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This article appears in the October 17, 2014 issue of Executive Intelligence Review.

War, Chaos in Southwest Asia
Threatens Russia and Beyond

by Jeffrey Steinberg

[PDF version of this article]

Oct. 12—The battle continues to rage for the Kurdish town of Kobani, Syria, on the Turkish border, between Kurdish militia, backed by U.S. airstrikes, and the Islamic State (IS). The outcome of this battle will determine who controls key points along the border connecting Turkey, Syria, and Iraq. As has been widely reported, the Turkish government is backing IS to block the creation of an autonomous Kurdish region in Syria, bordering the Kurdish region in Iraq, which has already established quasi-independence.

If Kobani does fall to IS, it is expected that there will be a massacre of its Kurdish inhabitants, which will have repercussions throughout the region and beyond. Already, there are street battles taking place in Germany between Kurds and Turkish Salafists. And the war between IS and a loose coalition of regional forces, led by the United States, has spread into Lebanon, where jihadists are conducting attacks in the mountainous region along the Syrian border, battling both the Lebanese Army and Hezbollah.

Both IS and the Nusra Front, the “official” al-Qaeda grouping in Syria, are operating from the Golan Heights, bordering on Israel. Jordan is another highly vulnerable front in the region.

There is increasing concern as well that the battles in the Persian Gulf and the Eastern Mediterranean will soon spread far beyond the region into Russia and even China. This week, Bloomberg News ran an interview with an IS commander who goes by the name Omar al-Shishani (Omar the Chechen). One of the most hardened of the IS fighters, al-Shishani led the assault on Fallujah, Iraq in January 2014 that began the Islamic State offensive. He is one of a reported 1,000 Chechens who are now fighting in Iraq and Syria under the black flag of IS. In some cases, the Chechens have been involved in the jihadist battle worldwide since the time of the first Chechen War in the mid-1990s. Al-Shishani is from the Pankisi Gorge region of Georgia, near the Russian border, where large numbers of fighters have been recruited to IS and other al-Qaeda affiliated organizations. They all vow to ultimately return to Russia to establish an Islamic State of the Caucasus.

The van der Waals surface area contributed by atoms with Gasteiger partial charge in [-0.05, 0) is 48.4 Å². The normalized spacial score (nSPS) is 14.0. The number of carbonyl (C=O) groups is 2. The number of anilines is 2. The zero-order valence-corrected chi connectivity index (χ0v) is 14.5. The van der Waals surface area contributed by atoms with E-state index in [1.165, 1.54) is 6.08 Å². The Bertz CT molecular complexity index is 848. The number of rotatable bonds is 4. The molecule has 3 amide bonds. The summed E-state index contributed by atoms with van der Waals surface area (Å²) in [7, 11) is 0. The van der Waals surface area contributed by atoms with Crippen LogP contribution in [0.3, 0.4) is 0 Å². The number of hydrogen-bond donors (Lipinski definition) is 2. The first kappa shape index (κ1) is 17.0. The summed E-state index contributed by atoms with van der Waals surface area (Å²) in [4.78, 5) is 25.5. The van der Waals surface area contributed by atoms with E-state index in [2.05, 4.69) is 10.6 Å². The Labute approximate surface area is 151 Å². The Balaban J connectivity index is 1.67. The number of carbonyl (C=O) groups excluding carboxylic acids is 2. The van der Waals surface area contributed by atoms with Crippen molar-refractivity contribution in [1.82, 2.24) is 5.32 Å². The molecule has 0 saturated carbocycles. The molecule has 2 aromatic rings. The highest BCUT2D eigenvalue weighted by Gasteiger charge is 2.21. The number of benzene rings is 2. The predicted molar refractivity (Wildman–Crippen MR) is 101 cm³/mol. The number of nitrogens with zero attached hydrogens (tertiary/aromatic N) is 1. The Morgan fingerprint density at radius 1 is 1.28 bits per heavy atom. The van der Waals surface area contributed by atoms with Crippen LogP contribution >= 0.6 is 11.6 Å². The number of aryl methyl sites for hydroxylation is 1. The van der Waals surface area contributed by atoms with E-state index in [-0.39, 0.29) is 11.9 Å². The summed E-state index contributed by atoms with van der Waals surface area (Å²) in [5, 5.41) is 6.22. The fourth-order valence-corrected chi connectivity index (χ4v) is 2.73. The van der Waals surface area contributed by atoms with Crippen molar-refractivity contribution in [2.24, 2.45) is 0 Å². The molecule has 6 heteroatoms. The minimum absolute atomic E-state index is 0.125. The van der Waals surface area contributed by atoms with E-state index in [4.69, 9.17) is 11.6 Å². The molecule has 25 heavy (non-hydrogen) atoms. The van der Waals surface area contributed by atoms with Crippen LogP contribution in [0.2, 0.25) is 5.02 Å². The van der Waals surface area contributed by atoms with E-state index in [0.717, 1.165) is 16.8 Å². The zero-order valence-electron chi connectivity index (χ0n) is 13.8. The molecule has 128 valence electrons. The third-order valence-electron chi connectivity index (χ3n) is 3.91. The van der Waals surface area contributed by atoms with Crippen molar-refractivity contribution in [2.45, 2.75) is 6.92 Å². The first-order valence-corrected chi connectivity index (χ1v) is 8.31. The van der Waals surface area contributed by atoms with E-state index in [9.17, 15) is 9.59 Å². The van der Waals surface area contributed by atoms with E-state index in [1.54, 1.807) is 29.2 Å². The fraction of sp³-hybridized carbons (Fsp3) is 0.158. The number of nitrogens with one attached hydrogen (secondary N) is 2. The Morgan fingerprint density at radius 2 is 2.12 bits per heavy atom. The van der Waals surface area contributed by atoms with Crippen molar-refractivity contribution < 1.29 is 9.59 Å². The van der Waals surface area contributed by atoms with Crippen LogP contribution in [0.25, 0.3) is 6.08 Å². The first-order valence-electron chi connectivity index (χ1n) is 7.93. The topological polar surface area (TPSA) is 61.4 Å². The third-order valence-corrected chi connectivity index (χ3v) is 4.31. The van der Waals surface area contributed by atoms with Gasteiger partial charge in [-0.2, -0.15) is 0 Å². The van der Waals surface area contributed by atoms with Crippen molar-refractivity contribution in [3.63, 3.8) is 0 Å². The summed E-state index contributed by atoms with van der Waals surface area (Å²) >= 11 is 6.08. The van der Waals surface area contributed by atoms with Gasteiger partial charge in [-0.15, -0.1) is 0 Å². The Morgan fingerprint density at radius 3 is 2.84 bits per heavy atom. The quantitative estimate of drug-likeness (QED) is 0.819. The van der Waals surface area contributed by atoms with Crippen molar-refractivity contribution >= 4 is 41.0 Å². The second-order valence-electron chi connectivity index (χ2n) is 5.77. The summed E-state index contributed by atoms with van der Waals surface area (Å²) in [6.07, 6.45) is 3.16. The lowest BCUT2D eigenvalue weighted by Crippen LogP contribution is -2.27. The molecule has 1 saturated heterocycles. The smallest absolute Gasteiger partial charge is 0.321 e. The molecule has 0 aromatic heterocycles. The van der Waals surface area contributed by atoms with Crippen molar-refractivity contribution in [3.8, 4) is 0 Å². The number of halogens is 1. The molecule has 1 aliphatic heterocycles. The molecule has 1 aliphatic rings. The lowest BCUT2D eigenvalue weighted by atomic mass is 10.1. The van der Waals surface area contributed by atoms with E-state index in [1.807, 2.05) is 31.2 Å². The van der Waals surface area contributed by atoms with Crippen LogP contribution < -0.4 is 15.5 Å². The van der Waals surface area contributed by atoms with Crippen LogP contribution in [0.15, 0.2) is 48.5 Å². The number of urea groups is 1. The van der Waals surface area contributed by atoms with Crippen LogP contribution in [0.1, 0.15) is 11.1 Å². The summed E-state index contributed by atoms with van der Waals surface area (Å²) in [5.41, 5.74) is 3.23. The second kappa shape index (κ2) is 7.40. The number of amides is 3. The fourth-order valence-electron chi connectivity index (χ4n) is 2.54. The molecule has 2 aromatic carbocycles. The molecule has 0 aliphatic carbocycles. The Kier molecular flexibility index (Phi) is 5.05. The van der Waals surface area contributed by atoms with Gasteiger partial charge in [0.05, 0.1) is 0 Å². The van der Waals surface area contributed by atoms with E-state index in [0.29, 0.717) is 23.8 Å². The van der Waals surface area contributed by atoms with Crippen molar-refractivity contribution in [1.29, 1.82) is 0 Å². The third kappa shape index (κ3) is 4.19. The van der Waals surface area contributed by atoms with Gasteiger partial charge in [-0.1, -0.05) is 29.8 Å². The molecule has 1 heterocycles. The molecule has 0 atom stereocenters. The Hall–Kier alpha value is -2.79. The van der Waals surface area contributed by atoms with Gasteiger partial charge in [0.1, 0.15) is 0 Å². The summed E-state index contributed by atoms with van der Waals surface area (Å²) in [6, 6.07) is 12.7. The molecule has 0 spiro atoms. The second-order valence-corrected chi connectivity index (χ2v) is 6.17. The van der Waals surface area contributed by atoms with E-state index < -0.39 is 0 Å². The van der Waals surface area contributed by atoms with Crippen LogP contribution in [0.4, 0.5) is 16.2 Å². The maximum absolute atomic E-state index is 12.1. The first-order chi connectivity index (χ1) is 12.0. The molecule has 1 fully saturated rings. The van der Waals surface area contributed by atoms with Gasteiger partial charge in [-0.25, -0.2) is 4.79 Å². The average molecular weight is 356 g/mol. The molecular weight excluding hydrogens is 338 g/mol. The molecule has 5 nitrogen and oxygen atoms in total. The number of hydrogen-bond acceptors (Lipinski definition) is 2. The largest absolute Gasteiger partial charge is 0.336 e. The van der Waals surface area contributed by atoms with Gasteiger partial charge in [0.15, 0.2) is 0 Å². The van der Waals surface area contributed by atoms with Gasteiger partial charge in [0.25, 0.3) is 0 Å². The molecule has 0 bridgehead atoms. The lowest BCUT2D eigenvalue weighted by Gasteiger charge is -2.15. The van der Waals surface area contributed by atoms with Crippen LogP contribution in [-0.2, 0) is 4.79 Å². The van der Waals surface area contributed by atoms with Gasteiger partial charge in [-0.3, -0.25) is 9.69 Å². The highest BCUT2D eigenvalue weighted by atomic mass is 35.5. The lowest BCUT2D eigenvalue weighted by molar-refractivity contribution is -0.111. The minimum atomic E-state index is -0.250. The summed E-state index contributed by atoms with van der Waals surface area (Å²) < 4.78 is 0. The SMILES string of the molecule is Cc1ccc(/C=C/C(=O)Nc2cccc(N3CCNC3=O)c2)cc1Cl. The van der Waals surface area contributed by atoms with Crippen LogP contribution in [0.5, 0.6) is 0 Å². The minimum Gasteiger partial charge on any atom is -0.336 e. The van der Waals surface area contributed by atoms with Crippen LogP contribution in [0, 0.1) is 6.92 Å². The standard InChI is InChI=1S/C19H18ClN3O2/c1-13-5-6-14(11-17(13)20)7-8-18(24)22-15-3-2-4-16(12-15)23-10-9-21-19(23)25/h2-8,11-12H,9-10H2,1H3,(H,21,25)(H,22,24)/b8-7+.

While U.S. and Russian intelligence specialists are skeptical that the Chechens have the ability to carve out an independent region in the Caucasus, it is feared that they do have the ability to sow chaos in Russia, as they have done in the past.

‘Jihadists without Borders’

There are similar concerns that other elements within the IS/al-Qaeda apparatus of “jihadists without borders” from Western China will escalate the terrorism and chaos in Xinjiang Province where the largest concentration of Uighurs reside.

All of these developments fit precisely into the picture first presented by Lyndon LaRouche in his now famous “Storm over Asia” video presentation of 1999 (see LaRouche PAC Webcast). At that time, LaRouche warned of the growing British-led destabilization of key parts of Eurasia, highlighting the role of Turkey in promoting separatist violence, and identifying Russia and China as the prime targets of the British-led assault. LaRouche warned that the greatest threat of global war, including thermonuclear war of extinction, would arise from the coming “storm over Asia.”

Former Russian Ambassador Vinjiamin Popov gave an interview to RIA Novosti on Oct. 9, in which he called for a global campaign to destroy the Islamic State. He warned that the current strategy being pursued by President Obama was guaranteed to lose, and that the only viable approach involves U.S. cooperation with Russia and China, the other BRICS countries, along with Iran and Syria, in a genuine global effort to defeat the jihadist scourge.

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